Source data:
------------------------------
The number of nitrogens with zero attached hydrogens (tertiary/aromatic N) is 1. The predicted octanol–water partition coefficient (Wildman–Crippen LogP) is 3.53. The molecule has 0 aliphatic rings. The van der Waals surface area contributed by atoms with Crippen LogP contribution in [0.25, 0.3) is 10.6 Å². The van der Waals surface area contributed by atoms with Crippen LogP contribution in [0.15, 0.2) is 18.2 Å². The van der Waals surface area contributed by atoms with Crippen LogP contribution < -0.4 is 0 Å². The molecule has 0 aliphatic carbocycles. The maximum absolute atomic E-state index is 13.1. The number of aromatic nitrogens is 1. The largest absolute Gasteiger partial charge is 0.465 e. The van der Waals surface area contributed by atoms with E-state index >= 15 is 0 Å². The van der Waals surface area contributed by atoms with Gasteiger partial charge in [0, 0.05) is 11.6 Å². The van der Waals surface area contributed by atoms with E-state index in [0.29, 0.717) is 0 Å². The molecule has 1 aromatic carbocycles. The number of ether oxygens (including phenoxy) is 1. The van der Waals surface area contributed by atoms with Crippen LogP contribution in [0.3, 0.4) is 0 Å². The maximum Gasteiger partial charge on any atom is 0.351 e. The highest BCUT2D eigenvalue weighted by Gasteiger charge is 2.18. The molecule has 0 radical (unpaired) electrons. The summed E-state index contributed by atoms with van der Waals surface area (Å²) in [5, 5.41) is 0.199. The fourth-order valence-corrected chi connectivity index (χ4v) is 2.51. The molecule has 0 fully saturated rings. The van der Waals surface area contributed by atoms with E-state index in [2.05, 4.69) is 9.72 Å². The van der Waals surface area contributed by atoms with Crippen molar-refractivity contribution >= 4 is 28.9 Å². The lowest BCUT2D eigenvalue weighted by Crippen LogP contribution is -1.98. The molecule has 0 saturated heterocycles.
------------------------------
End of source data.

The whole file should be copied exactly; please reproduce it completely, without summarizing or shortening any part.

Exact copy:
The number of nitrogens with zero attached hydrogens (tertiary/aromatic N) is 1. The predicted octanol–water partition coefficient (Wildman–Crippen LogP) is 3.53. The molecule has 0 aliphatic rings. The van der Waals surface area contributed by atoms with Crippen LogP contribution in [0.25, 0.3) is 10.6 Å². The van der Waals surface area contributed by atoms with Crippen LogP contribution in [0.15, 0.2) is 18.2 Å². The van der Waals surface area contributed by atoms with Crippen LogP contribution < -0.4 is 0 Å². The molecule has 0 aliphatic carbocycles. The maximum absolute atomic E-state index is 13.1. The number of aromatic nitrogens is 1. The largest absolute Gasteiger partial charge is 0.465 e. The van der Waals surface area contributed by atoms with E-state index >= 15 is 0 Å². The van der Waals surface area contributed by atoms with Gasteiger partial charge in [0, 0.05) is 11.6 Å². The van der Waals surface area contributed by atoms with E-state index in [0.29, 0.717) is 0 Å². The molecule has 1 aromatic carbocycles. The number of ether oxygens (including phenoxy) is 1. The van der Waals surface area contributed by atoms with Crippen LogP contribution in [0.3, 0.4) is 0 Å². The maximum Gasteiger partial charge on any atom is 0.351 e. The highest BCUT2D eigenvalue weighted by Gasteiger charge is 2.18. The molecule has 0 radical (unpaired) electrons. The summed E-state index contributed by atoms with van der Waals surface area (Å²) in [5, 5.41) is 0.199. The fourth-order valence-corrected chi connectivity index (χ4v) is 2.51. The molecule has 0 fully saturated rings. The van der Waals surface area contributed by atoms with E-state index in [2.05, 4.69) is 9.72 Å². The van der Waals surface area contributed by atoms with Crippen molar-refractivity contribution >= 4 is 28.9 Å². The lowest BCUT2D eigenvalue weighted by Crippen LogP contribution is -1.98. The molecule has 0 saturated heterocycles.